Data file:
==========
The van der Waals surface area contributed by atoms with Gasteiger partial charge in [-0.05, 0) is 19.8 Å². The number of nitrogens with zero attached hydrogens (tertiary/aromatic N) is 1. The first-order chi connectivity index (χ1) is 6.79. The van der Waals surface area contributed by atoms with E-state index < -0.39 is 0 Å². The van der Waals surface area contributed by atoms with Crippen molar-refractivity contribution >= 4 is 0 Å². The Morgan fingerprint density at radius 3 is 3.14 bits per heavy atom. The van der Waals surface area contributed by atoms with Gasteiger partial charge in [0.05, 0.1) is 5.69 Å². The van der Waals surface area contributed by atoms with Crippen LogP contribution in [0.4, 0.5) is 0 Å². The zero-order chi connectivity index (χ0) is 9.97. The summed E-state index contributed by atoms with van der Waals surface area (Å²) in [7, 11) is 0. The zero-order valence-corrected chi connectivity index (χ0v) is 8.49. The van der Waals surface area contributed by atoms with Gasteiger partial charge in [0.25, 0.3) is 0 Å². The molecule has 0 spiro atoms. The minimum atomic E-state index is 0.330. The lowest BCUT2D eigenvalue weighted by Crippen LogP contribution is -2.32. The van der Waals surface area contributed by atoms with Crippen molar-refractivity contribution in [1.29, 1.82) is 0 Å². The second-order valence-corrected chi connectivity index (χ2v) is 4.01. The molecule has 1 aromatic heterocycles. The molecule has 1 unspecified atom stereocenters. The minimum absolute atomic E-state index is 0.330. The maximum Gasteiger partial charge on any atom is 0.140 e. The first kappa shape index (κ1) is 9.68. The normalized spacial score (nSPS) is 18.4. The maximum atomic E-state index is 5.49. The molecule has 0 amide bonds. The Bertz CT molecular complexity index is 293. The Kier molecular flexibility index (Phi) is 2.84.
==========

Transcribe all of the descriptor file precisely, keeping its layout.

The van der Waals surface area contributed by atoms with Gasteiger partial charge in [-0.05, 0) is 19.8 Å². The number of nitrogens with zero attached hydrogens (tertiary/aromatic N) is 1. The first-order chi connectivity index (χ1) is 6.79. The van der Waals surface area contributed by atoms with E-state index < -0.39 is 0 Å². The van der Waals surface area contributed by atoms with Crippen molar-refractivity contribution >= 4 is 0 Å². The Morgan fingerprint density at radius 3 is 3.14 bits per heavy atom. The van der Waals surface area contributed by atoms with Gasteiger partial charge in [0.05, 0.1) is 5.69 Å². The van der Waals surface area contributed by atoms with Crippen LogP contribution in [0.4, 0.5) is 0 Å². The zero-order chi connectivity index (χ0) is 9.97. The summed E-state index contributed by atoms with van der Waals surface area (Å²) in [7, 11) is 0. The zero-order valence-corrected chi connectivity index (χ0v) is 8.49. The van der Waals surface area contributed by atoms with Gasteiger partial charge in [0.25, 0.3) is 0 Å². The molecule has 0 spiro atoms. The minimum atomic E-state index is 0.330. The lowest BCUT2D eigenvalue weighted by Crippen LogP contribution is -2.32. The van der Waals surface area contributed by atoms with Crippen molar-refractivity contribution in [1.29, 1.82) is 0 Å². The second-order valence-corrected chi connectivity index (χ2v) is 4.01. The molecule has 1 aromatic heterocycles. The molecule has 1 unspecified atom stereocenters. The minimum absolute atomic E-state index is 0.330. The maximum Gasteiger partial charge on any atom is 0.140 e. The first kappa shape index (κ1) is 9.68. The normalized spacial score (nSPS) is 18.4. The maximum atomic E-state index is 5.49. The molecule has 0 amide bonds. The Bertz CT molecular complexity index is 293. The Kier molecular flexibility index (Phi) is 2.84.